Thursday, November 11, 2010
Have we seen it all?
On a little departure, but still within the film business, I'd like to bring in a debate that my friends and I have quite often.
Why are movies now so bad -- or are they?
First, this analogy, I saw an ad in today's LA Times for the new Audi. What does a car have to do with movies? Well, look at the car. Yes, it's a pretty car, and the reviews remark on it's "fresh design". But is it really fresh.
To be honest, it looks a lot like every other car today.
Can't they come up with a really new radical design? Or have they just run out of ideas for anything new. Have they seen every possible design for a new car. Is there nothing left?
And you know where this is going.
Movies, TV, music. Have we reached the point where there's nothing new left? Being of the aging baby boomer species we often agree that simply, we have seen every kind of plot, every twist and every idea ever used in a movie or TV show. I started attending movies at the age of 8, which means I have had exposure over 56 years of watching stories unfold on every type of screen.
But ironically, I hear this from younger people, especially those under 30, like the kids who attended the Ghostkeeper screening. In a dialog after the screening they mostlyt agreed that the product coming out now was simply not very good. And that's one of the reasons they came to see Ghostkeeper, and all the other obscure movies.
For the record, Ghostkeeper is not a great movie, there are major flaws in it, but the ambience of the movie and the feeling is what really worked.
But have we run out of ideas?
Look at the spat of movies this year, remakes, sequels and overdone romantic comedies.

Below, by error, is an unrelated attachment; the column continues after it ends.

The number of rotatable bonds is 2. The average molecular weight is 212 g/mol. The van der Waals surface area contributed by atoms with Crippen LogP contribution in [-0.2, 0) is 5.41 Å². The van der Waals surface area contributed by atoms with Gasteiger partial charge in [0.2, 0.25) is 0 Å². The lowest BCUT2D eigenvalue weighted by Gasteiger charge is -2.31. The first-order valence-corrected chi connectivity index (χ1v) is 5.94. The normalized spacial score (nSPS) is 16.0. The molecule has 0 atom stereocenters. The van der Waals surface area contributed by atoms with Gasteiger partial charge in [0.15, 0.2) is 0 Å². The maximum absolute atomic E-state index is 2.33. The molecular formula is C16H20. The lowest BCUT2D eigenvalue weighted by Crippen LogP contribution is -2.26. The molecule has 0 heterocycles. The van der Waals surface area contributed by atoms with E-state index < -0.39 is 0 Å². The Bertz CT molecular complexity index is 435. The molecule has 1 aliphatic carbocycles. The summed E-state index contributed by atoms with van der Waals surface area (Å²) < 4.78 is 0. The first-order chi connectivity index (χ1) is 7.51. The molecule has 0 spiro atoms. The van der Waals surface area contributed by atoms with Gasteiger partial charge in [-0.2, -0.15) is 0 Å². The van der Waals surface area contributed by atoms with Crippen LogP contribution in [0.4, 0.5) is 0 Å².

There is the argument that today's young writers who grew up in the mean streets of suburban shopping malls and vacations to Hawaii have no stories to tell. One of the stories they seem to favor is this;
Young man returns to his home town to find old girlfriend and a distant father ends up with his dog dying.
That is a movie. I saw it. Now consider this one:
Young man returns to home to come to terms with sick dad and has to deal with the wealthy life he left behind. And sleeps with his brother's girlfriend.
Both ideas sound the same. Except for one thing. The first movie came and went, the second went on to become a classic movie.
It was called 5 Easy Pieces and starred Jack Nicholson. I don't remember the name of the actor in the first one.
So what's different? It's the same question as where are the great actors of today. Most of the leading men in their 30's are just not very interesting now, compared with the past. One feminist referred to the Leos and Brads and Eds were nothing more than "little lesbians". Oddly enough women actors are much more evident, better and have more presence than the young male actors who are more eye candy than having presence.
I'd take Cate Blanchett over Ed Norton anyday.
Another element is that the writers before me and up to my generation came from hard times, wars and a generational change that still influences the world today. You get a lot of stories if you've been in war, Rod Serling was in war and most of his stories dealt with the oddities he saw.
Is it far to compare timeframes when debating this; maybe, maybe not. There are exceptions; movies that are unique, or movies that simply take your breath away. Avatar was a spectacular movie but the screenplay was pure 1970's. And movies like Winter Bone are simple yet moving.
And not all movies from the 1940's to 1970's were good, there were a lot of good ones, but also a lot more bad ones. It's just that the good ones now are average and the bad ones really bad.
What do you think?
(Mon: The Singularity)